But H is wrong. There is one other person in the room who would fight alongside H and he is not even an American citizen. He is a young German emigre, whom I brought along to the party. The people in the room look at him rather askance because he is so Germanic, so very blond-haired, so very blue-eyed, so tanned that somehow you expect him to be wearing shorts. He looks like the model of a Nazi. His English is flawed—he learned it only five years ago. He comes from an old East Prussian family; he was a member of the post-war Youth Movement and afterward of the Republican “Reichsbanner.” All his German friends went Nazi—without exception. He hiked to Switzerland penniless, there pursued his studies in New Testament Greek, sat under the great Protestant theologian, Karl Barth, came to America through the assistance of an American friend whom he had met in a university, got a job teaching the classics in a fashionable private school; quit, and is working now in an airplane factory—working on the night shift to make planes to send to Britain to defeat Germany. He has devoured volumes of American history, knows Whitman by heart, wonders why so few Americans have ever really read the Federalist papers, believes in the United States of Europe, the Union of the English-speaking world, and the coming democratic revolution all over the earth. He believes that America is the country of Creative Evolution once it shakes off its middle-class complacency, its bureaucratized industry, its tentacle-like and spreading government, and sets itself innerly free.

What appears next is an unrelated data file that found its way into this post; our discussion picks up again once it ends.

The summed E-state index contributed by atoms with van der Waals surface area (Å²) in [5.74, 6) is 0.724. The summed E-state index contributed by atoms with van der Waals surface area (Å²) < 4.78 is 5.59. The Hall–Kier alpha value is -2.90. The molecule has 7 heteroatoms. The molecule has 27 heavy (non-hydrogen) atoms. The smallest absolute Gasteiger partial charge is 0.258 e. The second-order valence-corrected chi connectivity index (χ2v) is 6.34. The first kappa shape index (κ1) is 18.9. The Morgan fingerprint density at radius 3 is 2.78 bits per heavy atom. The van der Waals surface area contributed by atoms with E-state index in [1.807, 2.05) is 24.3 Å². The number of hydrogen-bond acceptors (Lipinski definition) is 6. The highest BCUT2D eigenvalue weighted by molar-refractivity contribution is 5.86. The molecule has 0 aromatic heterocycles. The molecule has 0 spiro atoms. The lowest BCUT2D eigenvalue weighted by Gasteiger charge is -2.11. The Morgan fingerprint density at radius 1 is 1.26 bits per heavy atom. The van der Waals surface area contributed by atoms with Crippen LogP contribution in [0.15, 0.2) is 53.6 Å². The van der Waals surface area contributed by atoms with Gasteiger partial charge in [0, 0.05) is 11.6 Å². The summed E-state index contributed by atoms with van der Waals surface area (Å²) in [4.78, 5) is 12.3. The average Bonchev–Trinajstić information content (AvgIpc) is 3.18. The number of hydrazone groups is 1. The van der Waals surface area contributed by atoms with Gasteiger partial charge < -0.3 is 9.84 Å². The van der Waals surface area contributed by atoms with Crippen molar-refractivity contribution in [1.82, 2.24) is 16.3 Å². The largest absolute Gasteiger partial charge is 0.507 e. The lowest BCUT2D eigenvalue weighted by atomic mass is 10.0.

The people in the room think he is not an American, but he is more American than almost any of them. He has discovered America and his spirit is the spirit of the pioneers. He is furious with America because it does not realize its strength and beauty and power. He talks about the workmen in the factory where he is employed. . . . He took the job “in order to understand the real America.” He thinks the men are wonderful. “Why don’t you American in- tellectuals ever get to them; talk to them?”